Our findings offer three lessons that could inform the design of new funds to support affordable housing, including President Biden’s proposed Innovation Fund for Housing Expansion:

  1. Flexible funding allows local decisionmakers to address their community’s needs. The relatively unrestricted nature of SLFRF, compared with other federal housing programs, allowed local administrators to experiment more freely and develop creative solutions to meet local needs. It also allowed localities to work with local and often underrepresented developers who had less experience with typical federal government requirements. One city, for example, used SLFRF to create a revolving loan fund to support nonprofit affordable housing developers with acquisition and development costs.
  2. Localities need more funding sources for permanently affordable housing. The lack of permanently affordable housing compounds the current affordability crisis. Recognizing this, several localities planned to use SLFRF to create either permanently affordable housing or housing with extremely long-term affordability restrictions (50 years or more). Interest in permanently affordable housing is growing across the nation, with programs proposed in California, Hawaii, and Washington, DC. But permanently affordable housing is difficult to develop with existing federal funds, many of which require only 30-year affordability periods (or shorter) on subsidized units, after which previously affordable units become market-rate units and initial subsidies are lost.

    Although the administration’s proposal recognizes permanently affordable housing as one eligible use of the new funds, priority could be given to these programs, which can remove some portion of housing from the speculative market and maintain affordability in perpetuity.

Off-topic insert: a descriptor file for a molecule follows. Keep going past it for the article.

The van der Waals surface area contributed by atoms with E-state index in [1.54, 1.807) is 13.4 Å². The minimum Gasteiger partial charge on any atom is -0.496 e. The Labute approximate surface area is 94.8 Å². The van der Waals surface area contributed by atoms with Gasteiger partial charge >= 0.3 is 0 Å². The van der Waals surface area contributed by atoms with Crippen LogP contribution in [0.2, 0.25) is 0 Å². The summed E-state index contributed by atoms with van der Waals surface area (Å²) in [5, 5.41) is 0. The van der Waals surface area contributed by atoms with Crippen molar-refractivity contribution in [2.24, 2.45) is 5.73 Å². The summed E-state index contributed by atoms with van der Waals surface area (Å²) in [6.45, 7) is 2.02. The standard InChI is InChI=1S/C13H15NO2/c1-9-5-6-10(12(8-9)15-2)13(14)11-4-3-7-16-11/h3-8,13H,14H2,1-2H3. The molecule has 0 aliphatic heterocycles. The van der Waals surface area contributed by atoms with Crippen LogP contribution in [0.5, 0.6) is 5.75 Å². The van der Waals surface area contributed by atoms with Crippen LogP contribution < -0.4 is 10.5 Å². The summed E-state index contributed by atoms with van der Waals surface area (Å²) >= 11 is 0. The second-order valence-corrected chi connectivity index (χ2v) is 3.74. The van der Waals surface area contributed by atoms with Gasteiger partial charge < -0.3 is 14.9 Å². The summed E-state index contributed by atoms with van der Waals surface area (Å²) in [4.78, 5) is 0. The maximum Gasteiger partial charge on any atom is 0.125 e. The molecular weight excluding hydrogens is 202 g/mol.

3. Federal funds must be easy to use. Administering affordable housing subsidy programs like LIHTC and HOME is complex and costly. The SLFRF program provides a helpful road map for how policymakers could craft new affordable housing funds, without putting too much administrative burden on localities. To do this, the federal government or other fund administrators should provide clear guidance on how the new funds might be combined with existing sources of federal funding and offer technical assistance to localities.

    In our research, we found many localities sought to combine SLFRF with other sources of federal funding (e.g., LIHTC, CDBG, and HOME funds) and state, local, and philanthropic funds because of the large capital investments required to build affordable housing at scale. Many interviewees expressed having difficulty understanding and complying with the varied regulations across different federal funding sources. Some resorted to hiring consultants and legal teams to understand how to use SLFRF with other federal funds. Such complexities tend to place lesser-resoured localities at a disadvantage and make it difficult for them to receive funding that could be used for housing.

Our research shows that additional, flexible funding to support affordable housing development and preservation would help improve the housing shortage, especially for households with low incomes. Such a fund could accelerate local, innovative solutions that could have replicability elsewhere. Given the level of need, annual federal funding is an important part of what will need to be a multifaceted approach to easing the affordable housing crisis.


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Research Areas Housing
Tags Federal housing programs and policies Federal budget and economy Housing affordability Rental housing Housing stability Housing markets Housing subsidies
Policy Centers Research to Action Lab